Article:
Health care takes another hit

February 23, 2016 Arctic Wolf Networks

Of the approximately 781 data breaches that the Identify Theft Resource Center tallied in 2015, more than 250 of them affected the health care industry. Some of the year’s largest-scale breaches, including an Anthem breach that impacted a little under 80 million people, were against organizations in the health care sector.

Unfortunately, 2016 does not seem to bode any better for health care.

Hollywood hospital is hit with ransomware

The first high-profile breach of the year in health care was against The Hollywood Presbyterian Medical Center. Unlike some of the massive data breaches that expose millions of patients’ health care records, this particular cyberattack was a terrifying, but textbook, example of ransomware.

According to CSO, the malware shut down critical computer systems for days, forcing the hospital to declare the situation an internal emergency. Some patients had to be moved to other facilities, and it was reported that CT scans, lab work and pharmacy needs were crippled. Hospital staff had to resort to pen, paper and fax machines for record keeping and communication purposes.

The incident does not mark the first ransomware attack executed against a health care organization, and it very likely won’t be the last. As long as hackers stand to gain from these exploits, they will continue to employ them – and in the case of The Hollywood Presbyterian Medical Center, they gained plenty. According to The Los Angeles Times, the hospital paid the hackers responsible a total of $17,000 in bitcoin to get them to end the attack.

Heightened cybersecurity is needed

The attack on the hospital was unprecedented mainly because of how effective it was, as well as the steep ransom tied to the malware. However, for the most part, the cyberattack is reflective of the general aggressiveness and resourcefulness of modern hackers. Instances of ransomware in particular have significantly increased, according to the Online Trust Alliance. Unfortunately, this rise in ransomware correlates with another, slightly more alarming trend.

According to the OTA, 91 percent of data breaches that occurred between January and August of 2015 could have been avoided. Careless oversights such as failure to patch servers or encrypt data, as well as lost laptops and other work devices accounted for as many as 30 percent of all successful cyberattacks.

These findings are very problematic, and are indicative of the need for smarter cybersecurity. There are so many possible breach points to even the most well-guarded business networks, and many of them are created by insiders. Even the strongest, most seemingly impenetrable firewall is rendered useless if hackers somehow steal the keys to the network, whether through a clever phishing scam, social engineering or because of a lost mobile device.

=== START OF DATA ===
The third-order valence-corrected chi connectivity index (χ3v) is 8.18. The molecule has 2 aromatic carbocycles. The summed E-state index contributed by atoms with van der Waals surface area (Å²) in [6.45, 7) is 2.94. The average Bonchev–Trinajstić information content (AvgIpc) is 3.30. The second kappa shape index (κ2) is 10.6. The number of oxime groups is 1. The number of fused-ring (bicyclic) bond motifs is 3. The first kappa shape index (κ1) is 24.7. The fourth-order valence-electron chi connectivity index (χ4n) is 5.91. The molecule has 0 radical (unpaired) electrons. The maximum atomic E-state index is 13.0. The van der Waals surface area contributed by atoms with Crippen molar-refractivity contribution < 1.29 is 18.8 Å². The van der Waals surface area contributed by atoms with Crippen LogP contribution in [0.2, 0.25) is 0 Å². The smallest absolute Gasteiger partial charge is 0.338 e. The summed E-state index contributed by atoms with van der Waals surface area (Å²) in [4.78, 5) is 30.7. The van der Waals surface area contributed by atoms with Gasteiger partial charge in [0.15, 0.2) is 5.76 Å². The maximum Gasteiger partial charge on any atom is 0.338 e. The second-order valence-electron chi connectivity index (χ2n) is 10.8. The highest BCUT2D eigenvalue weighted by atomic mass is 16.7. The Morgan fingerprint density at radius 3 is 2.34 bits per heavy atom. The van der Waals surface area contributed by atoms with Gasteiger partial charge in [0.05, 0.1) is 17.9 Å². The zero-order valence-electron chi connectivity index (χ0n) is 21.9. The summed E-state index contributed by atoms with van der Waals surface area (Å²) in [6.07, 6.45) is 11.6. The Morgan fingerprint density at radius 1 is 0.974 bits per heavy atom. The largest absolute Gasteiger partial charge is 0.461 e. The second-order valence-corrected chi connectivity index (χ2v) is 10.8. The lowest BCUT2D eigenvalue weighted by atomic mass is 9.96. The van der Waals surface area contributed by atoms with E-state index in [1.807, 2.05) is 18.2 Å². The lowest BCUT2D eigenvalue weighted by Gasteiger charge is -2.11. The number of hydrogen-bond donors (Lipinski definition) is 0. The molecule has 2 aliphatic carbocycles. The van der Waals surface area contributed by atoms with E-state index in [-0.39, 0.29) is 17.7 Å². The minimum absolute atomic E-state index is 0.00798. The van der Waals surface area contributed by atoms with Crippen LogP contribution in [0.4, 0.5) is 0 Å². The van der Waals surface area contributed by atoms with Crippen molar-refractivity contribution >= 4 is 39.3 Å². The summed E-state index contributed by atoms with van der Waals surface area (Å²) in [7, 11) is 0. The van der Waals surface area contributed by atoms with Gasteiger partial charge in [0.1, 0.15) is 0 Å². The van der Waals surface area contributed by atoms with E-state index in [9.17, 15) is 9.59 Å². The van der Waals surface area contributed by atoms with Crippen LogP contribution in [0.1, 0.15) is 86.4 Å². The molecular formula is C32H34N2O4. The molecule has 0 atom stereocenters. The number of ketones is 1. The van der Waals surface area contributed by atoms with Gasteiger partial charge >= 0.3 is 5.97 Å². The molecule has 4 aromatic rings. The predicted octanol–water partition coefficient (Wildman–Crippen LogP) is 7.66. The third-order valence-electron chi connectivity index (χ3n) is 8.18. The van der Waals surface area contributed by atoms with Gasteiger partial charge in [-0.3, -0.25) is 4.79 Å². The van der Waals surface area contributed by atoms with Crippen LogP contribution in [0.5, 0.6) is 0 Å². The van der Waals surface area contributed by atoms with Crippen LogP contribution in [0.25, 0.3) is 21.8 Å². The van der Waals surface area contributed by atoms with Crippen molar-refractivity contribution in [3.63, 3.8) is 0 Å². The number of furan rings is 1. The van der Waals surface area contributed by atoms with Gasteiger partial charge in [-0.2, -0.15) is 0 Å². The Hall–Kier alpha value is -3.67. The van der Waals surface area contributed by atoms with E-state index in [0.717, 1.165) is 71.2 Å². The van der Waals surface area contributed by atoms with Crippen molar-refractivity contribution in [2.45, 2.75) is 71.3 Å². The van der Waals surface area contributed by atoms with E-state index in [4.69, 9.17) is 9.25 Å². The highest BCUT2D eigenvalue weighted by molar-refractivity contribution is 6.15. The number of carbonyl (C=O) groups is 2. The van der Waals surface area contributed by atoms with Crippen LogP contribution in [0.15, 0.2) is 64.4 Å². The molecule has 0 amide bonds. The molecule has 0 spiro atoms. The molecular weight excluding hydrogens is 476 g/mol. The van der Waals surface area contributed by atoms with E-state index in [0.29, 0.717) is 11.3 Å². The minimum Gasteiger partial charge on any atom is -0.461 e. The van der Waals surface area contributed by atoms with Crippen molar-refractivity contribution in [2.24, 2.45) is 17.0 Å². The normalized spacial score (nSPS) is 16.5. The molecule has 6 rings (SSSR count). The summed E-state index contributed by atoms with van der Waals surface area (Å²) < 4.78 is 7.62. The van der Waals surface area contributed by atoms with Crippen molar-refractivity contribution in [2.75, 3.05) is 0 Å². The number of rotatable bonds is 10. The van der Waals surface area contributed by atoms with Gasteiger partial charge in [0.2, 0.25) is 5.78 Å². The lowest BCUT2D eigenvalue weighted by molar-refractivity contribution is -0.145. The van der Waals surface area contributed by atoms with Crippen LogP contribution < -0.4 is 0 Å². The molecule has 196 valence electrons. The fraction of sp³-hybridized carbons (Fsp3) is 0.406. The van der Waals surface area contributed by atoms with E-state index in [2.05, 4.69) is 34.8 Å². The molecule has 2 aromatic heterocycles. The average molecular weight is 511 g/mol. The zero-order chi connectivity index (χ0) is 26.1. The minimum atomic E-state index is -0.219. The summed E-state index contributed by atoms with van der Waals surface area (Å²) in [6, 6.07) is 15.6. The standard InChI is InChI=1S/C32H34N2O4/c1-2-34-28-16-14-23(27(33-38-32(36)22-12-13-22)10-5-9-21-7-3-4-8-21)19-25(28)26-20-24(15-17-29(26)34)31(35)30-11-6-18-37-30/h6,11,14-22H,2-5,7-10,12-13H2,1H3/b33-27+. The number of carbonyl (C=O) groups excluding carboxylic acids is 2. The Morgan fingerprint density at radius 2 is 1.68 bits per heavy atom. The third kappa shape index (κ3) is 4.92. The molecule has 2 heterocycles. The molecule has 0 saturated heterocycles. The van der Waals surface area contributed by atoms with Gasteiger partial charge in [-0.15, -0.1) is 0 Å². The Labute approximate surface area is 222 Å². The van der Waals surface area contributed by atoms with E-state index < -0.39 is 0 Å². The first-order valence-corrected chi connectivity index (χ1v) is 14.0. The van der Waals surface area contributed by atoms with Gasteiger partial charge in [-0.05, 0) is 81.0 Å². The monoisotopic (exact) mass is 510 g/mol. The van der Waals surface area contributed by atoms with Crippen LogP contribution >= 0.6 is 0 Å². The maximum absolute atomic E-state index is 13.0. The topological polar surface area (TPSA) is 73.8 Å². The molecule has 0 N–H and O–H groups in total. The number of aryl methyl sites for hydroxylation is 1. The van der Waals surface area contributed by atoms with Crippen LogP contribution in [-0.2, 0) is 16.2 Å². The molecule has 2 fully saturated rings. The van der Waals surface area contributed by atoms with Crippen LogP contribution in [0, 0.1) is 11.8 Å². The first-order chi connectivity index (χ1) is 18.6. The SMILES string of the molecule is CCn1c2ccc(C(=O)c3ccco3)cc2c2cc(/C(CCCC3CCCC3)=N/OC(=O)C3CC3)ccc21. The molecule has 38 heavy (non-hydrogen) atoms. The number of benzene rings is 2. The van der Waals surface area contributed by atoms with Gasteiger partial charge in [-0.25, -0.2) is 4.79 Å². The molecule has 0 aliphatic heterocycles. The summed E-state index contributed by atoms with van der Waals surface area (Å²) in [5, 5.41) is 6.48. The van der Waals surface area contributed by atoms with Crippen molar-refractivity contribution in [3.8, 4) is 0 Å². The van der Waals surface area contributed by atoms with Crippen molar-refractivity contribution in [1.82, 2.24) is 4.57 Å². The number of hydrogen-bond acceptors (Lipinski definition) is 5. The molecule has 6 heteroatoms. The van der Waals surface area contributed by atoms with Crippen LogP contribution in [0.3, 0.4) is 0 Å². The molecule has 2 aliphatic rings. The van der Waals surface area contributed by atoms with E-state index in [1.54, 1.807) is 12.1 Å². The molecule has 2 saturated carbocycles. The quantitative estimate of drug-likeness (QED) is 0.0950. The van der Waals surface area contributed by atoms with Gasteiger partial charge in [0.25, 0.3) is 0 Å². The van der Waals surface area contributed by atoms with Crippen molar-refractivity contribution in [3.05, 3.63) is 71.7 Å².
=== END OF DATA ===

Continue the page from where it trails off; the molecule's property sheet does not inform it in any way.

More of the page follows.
Smarter detection starts with a security operation center

What businesses really need is a way to catch a breach early. Whether this entails malware that, if allowed to spread, will encrypt entire drives, or the slow siphoning of sensitive data over a period of months, administrators must have a comprehensive portrait of what is happening in the network at any given time.

In the past, this was the role of SIEM software. That said, many companies turned away from the traditionally costly and time-consuming deployment processes. Times have changed, however, and so has SIEM.

“Health care organizations have a lot to lose in a cyberattack.”

Now, mid-market businesses in health care and other industries can swiftly and affordably deploy comprehensive detective defenses for their networks by leveraging the services of a security operation center.

SOC-as-a-service supplies many of the same benefits of traditional SIEM, but with the added benefit of a dedicated security engineer who constantly monitors the network for unusual or suspicious activity. This engineer also supplies regular reports that highlight possible security flaws in the business network, allowing organizations to preempt possible cyberattacks.

Health care organizations have a lot to lose in a cyberattack. As the recent attack on The Hollywood Presbyterian Medical Center shows, this doesn’t always entail the theft of protected health information.

Hackers who would shut down hospital systems for extortion are no better than terrorists, and defending against their malicious ploys demands a strategic approach top cybersecurity, which is precisely what businesses get with SOC-as-a-service,

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